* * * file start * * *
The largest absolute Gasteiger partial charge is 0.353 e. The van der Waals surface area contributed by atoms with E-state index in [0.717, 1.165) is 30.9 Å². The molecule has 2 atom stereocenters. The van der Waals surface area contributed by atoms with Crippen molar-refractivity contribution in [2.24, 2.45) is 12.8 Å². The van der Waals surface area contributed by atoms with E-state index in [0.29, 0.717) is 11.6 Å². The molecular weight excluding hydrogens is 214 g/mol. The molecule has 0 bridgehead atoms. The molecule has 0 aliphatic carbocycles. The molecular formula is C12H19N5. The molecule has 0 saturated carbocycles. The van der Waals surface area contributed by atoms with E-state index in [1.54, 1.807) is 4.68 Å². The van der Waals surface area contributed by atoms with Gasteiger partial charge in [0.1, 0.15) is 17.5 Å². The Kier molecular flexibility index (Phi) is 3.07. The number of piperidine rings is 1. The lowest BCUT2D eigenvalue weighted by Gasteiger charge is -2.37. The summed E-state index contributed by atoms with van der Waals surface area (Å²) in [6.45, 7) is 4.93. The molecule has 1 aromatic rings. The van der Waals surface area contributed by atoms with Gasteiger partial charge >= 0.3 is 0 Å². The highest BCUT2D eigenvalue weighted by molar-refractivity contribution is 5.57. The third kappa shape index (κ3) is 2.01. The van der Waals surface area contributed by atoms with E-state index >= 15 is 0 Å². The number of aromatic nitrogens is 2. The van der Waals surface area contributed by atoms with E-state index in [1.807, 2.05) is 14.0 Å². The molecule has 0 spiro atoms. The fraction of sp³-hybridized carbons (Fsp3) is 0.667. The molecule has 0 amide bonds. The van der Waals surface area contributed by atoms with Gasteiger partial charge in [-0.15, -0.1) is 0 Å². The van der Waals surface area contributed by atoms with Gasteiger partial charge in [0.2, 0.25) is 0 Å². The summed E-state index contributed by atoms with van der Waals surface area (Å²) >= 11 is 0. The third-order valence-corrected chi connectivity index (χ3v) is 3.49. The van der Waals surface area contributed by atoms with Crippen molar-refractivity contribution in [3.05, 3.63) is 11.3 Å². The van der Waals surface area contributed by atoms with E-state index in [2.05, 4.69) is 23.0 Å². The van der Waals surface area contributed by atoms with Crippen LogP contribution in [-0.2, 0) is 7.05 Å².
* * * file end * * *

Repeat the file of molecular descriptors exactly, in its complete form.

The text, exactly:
The largest absolute Gasteiger partial charge is 0.353 e. The van der Waals surface area contributed by atoms with E-state index in [0.717, 1.165) is 30.9 Å². The molecule has 2 atom stereocenters. The van der Waals surface area contributed by atoms with Crippen molar-refractivity contribution in [2.24, 2.45) is 12.8 Å². The van der Waals surface area contributed by atoms with E-state index in [0.29, 0.717) is 11.6 Å². The molecular weight excluding hydrogens is 214 g/mol. The molecule has 0 bridgehead atoms. The molecule has 0 aliphatic carbocycles. The molecular formula is C12H19N5. The molecule has 0 saturated carbocycles. The van der Waals surface area contributed by atoms with E-state index in [1.54, 1.807) is 4.68 Å². The van der Waals surface area contributed by atoms with Gasteiger partial charge in [0.1, 0.15) is 17.5 Å². The Kier molecular flexibility index (Phi) is 3.07. The number of piperidine rings is 1. The lowest BCUT2D eigenvalue weighted by Gasteiger charge is -2.37. The summed E-state index contributed by atoms with van der Waals surface area (Å²) in [6.45, 7) is 4.93. The molecule has 1 aromatic rings. The van der Waals surface area contributed by atoms with Gasteiger partial charge >= 0.3 is 0 Å². The highest BCUT2D eigenvalue weighted by molar-refractivity contribution is 5.57. The third kappa shape index (κ3) is 2.01. The van der Waals surface area contributed by atoms with E-state index >= 15 is 0 Å². The number of aromatic nitrogens is 2. The van der Waals surface area contributed by atoms with E-state index in [1.807, 2.05) is 14.0 Å². The molecule has 0 spiro atoms. The fraction of sp³-hybridized carbons (Fsp3) is 0.667. The molecule has 0 amide bonds. The van der Waals surface area contributed by atoms with Gasteiger partial charge in [-0.15, -0.1) is 0 Å². The van der Waals surface area contributed by atoms with Gasteiger partial charge in [0.2, 0.25) is 0 Å². The summed E-state index contributed by atoms with van der Waals surface area (Å²) >= 11 is 0. The third-order valence-corrected chi connectivity index (χ3v) is 3.49. The van der Waals surface area contributed by atoms with Crippen molar-refractivity contribution in [3.05, 3.63) is 11.3 Å². The van der Waals surface area contributed by atoms with E-state index in [2.05, 4.69) is 23.0 Å². The van der Waals surface area contributed by atoms with Crippen LogP contribution in [-0.2, 0) is 7.05 Å².